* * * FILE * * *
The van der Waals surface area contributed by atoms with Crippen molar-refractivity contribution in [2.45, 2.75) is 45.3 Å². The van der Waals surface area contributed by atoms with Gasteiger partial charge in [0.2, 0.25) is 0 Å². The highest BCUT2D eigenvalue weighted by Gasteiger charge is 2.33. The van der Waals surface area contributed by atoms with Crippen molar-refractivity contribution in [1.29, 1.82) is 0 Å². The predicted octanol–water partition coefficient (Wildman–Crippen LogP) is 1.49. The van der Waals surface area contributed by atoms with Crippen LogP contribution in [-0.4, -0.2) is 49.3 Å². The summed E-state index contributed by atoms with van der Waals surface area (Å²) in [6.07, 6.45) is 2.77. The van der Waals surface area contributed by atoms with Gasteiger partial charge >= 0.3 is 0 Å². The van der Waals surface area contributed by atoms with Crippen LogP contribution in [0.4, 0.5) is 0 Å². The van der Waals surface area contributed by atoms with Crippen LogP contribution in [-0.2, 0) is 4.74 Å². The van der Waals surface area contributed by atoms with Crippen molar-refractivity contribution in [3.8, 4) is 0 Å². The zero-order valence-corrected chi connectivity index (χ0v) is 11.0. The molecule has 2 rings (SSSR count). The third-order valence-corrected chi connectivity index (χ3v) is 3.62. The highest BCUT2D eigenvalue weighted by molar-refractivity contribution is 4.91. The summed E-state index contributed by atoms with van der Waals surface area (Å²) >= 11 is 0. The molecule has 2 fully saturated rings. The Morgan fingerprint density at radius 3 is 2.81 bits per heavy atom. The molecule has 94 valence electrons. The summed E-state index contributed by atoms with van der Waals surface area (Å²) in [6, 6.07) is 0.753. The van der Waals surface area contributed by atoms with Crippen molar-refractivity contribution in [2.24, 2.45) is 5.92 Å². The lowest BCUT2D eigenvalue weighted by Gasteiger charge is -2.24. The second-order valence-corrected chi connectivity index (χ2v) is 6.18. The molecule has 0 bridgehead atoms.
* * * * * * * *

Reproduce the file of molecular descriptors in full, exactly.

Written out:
The van der Waals surface area contributed by atoms with Crippen molar-refractivity contribution in [2.45, 2.75) is 45.3 Å². The van der Waals surface area contributed by atoms with Gasteiger partial charge in [0.2, 0.25) is 0 Å². The highest BCUT2D eigenvalue weighted by Gasteiger charge is 2.33. The van der Waals surface area contributed by atoms with Crippen molar-refractivity contribution in [1.29, 1.82) is 0 Å². The predicted octanol–water partition coefficient (Wildman–Crippen LogP) is 1.49. The van der Waals surface area contributed by atoms with Crippen LogP contribution in [-0.4, -0.2) is 49.3 Å². The summed E-state index contributed by atoms with van der Waals surface area (Å²) in [6.07, 6.45) is 2.77. The van der Waals surface area contributed by atoms with Gasteiger partial charge >= 0.3 is 0 Å². The van der Waals surface area contributed by atoms with Crippen LogP contribution in [0.4, 0.5) is 0 Å². The van der Waals surface area contributed by atoms with Crippen LogP contribution in [-0.2, 0) is 4.74 Å². The van der Waals surface area contributed by atoms with Crippen molar-refractivity contribution in [3.8, 4) is 0 Å². The zero-order valence-corrected chi connectivity index (χ0v) is 11.0. The molecule has 2 rings (SSSR count). The third-order valence-corrected chi connectivity index (χ3v) is 3.62. The highest BCUT2D eigenvalue weighted by molar-refractivity contribution is 4.91. The summed E-state index contributed by atoms with van der Waals surface area (Å²) >= 11 is 0. The molecule has 2 fully saturated rings. The Morgan fingerprint density at radius 3 is 2.81 bits per heavy atom. The molecule has 94 valence electrons. The summed E-state index contributed by atoms with van der Waals surface area (Å²) in [6, 6.07) is 0.753. The van der Waals surface area contributed by atoms with Crippen molar-refractivity contribution in [2.24, 2.45) is 5.92 Å². The lowest BCUT2D eigenvalue weighted by Gasteiger charge is -2.24. The second-order valence-corrected chi connectivity index (χ2v) is 6.18. The molecule has 0 bridgehead atoms.